Duma Deputies Reject Immunity Bill

· The Russian State Duma today, in a vote of 133 to 119, rejected a bill that would have partially lifted their immunity from prosecution. Communists and nationalists said the bill could open them to arbitrary attacks by the authorities. The proposal to remove the immunity of elected officials was a major issue in the December 1999 general election, winning wide

Today's News Highlights


Contract Soldiers Demand Pay

Russia's Unemployment Falls

Lesin Linked To Pressured Agmt

UES Tax Probe Launched

European Republics

WB Urges Lithuanian Sell Offs

WB May Lend Ukraine $1.8B

Alumina Stake On Exchange

South Caucasus & Central Asia

Regional Oil & Gas Projects




September 21, 2000

Intercon's Daily

spread public approval. Russia's parliament must vote to remove the immunity of members before criminal cases can proceed. The proposed bill would have allowed prosecutors to bypass parliament to pursue criminal cases against members as long as the investigations did not involve arrests or searches, Reuters reported The lifting of deputies' immunity would also apply to the Federation Council and regional assemblies.

Contract Soldiers Demand Back Pay

· Russian contract soldiers, or kontraktniki, attempted to blockade the entrance to a big army headquarters in southern Russia demanding back pay for the military offensive in Chechnya. Top officers claim that the contracted volunteers had failed to honor their contracts and some had exhibited undisciplined behavior. NTV broadcasted footage showing soldiers linking arms and jostling officers trying to pass through the main entrance of the headquarters of the Northern Caucasus military district. In an exchange at the blockade, one official said, "On what grounds are you asking me to go in the other door? Let me through!" A soldier responded, "Comrade Colonel, on what grounds have been obliged to live on the street? We're waiting for our money. Our quarrel is with the headquarters, not with you," Reuters reported. Another soldier said he had received $125 out of what he believed was promised pay of $2,500. The Russian military has relied on the hastily recruited kontraktniki in its year-old campaign against Chechen separatists, to beef up a force of mostly youthful conscripts.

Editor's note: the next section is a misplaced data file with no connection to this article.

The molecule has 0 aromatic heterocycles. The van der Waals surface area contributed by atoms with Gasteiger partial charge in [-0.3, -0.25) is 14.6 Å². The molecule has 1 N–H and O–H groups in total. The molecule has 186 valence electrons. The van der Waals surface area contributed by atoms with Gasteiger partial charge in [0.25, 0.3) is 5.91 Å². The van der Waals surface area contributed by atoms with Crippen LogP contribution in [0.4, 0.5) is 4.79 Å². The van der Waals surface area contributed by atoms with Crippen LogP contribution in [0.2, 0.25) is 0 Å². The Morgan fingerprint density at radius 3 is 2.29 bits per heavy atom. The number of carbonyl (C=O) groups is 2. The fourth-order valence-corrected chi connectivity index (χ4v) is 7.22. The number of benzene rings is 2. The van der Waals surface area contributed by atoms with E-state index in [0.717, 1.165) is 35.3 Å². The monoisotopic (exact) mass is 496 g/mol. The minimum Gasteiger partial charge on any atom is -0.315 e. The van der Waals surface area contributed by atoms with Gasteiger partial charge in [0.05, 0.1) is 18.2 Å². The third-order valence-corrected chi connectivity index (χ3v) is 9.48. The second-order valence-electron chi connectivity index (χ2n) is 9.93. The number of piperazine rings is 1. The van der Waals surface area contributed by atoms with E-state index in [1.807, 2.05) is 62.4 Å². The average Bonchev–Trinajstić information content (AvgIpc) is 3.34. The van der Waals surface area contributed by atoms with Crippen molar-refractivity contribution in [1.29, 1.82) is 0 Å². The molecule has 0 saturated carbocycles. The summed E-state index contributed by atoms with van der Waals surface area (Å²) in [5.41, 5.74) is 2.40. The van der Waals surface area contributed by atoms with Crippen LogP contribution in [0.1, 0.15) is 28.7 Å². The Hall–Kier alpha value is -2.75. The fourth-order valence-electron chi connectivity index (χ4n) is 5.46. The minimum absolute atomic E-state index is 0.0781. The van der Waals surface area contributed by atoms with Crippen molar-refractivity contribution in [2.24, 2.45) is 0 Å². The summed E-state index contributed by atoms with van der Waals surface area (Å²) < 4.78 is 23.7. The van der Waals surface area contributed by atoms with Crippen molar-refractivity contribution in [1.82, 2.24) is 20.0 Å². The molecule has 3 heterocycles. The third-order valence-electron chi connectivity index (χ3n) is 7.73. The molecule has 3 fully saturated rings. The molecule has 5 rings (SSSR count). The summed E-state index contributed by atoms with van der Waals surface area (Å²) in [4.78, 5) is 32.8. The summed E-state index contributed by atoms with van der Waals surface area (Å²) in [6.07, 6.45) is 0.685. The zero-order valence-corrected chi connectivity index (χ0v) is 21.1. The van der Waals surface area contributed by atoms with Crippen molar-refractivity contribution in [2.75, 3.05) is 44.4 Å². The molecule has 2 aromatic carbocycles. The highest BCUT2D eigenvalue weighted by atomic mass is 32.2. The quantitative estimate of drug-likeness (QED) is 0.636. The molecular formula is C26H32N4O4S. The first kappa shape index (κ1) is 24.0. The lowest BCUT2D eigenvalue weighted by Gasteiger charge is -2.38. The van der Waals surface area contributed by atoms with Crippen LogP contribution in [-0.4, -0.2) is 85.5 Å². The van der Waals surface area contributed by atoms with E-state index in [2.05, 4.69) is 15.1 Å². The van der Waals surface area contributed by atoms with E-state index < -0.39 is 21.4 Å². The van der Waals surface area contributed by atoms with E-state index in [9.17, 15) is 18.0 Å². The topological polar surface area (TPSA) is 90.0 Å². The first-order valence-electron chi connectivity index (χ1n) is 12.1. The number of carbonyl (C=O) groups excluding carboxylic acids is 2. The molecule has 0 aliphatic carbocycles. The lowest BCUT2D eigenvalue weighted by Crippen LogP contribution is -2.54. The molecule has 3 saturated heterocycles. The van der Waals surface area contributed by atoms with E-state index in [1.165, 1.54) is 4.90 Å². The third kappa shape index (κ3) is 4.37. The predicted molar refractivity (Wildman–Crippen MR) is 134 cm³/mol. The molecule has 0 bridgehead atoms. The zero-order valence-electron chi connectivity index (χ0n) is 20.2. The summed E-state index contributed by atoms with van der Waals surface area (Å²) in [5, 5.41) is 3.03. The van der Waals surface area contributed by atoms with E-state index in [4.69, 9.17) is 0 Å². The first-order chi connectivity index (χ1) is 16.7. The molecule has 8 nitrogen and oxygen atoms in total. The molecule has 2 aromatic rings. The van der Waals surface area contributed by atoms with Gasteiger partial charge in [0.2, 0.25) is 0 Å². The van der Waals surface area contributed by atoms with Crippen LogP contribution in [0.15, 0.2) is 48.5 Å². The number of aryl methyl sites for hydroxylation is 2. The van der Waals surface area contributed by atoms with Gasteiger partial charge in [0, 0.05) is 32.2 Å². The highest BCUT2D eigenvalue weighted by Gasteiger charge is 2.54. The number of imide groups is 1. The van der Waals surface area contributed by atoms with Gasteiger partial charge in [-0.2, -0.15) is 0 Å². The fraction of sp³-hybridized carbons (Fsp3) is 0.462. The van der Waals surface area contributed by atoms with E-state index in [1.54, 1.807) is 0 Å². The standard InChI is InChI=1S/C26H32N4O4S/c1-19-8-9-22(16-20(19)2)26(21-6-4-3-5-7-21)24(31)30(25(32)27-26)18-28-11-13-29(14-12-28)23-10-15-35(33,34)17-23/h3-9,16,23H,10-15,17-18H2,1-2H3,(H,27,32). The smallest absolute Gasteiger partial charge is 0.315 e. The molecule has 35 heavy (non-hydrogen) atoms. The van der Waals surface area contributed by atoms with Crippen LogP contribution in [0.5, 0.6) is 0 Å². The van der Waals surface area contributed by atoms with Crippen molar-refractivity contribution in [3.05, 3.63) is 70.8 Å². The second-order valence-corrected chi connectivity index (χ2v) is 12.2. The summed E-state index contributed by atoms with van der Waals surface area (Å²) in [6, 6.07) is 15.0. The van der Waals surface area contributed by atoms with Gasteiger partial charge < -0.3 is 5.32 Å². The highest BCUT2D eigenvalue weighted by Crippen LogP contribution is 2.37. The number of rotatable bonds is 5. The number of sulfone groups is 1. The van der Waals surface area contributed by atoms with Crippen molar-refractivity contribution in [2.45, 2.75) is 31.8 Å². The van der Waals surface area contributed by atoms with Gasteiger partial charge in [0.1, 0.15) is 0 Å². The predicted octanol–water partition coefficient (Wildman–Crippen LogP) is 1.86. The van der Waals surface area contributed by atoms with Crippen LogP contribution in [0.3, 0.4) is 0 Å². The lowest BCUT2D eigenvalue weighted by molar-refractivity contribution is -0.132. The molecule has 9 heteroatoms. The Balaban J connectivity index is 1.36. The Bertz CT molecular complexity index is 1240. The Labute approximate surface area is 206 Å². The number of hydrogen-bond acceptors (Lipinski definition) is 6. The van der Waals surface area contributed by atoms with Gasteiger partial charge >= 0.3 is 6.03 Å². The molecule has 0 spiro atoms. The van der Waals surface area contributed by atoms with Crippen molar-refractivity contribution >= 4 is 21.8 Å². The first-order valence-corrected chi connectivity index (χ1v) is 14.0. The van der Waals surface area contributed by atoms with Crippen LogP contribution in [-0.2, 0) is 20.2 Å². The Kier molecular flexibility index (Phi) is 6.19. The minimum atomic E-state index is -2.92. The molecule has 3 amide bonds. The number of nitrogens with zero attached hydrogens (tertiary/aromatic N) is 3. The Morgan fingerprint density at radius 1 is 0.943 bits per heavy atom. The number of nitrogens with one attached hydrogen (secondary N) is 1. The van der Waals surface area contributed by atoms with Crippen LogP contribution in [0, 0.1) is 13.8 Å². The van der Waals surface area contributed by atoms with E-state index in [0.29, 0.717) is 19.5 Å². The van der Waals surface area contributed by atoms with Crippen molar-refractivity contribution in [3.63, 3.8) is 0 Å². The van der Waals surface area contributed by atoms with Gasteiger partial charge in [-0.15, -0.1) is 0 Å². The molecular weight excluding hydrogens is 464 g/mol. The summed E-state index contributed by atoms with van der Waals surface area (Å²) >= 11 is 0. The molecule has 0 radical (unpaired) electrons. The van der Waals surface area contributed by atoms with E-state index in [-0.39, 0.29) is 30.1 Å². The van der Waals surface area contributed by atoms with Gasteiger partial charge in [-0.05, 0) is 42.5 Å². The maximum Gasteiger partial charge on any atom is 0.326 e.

Ruble = 27.82/$1.00 (NY rate)

Ruble = 27.79/$1.00 (CB rate)

Ruble = 23.88/1 euro (CB rate)

Russian Unemployment Falls

· The number of unemployed people in Russia fell 18.1 percent to 7.13 million, during the 12 months ending August 31st, Russia's state statistics agency announced today. The State Statistics Committee said the number of jobless as measured by International Labor Organization standards had dropped steadily all year, from 8.9 million at the end of 1999 to 7.29 million in June 2000, the Associated Press reported. Russia's economy has been bouncing back from an August, 1998 financial crash. Higher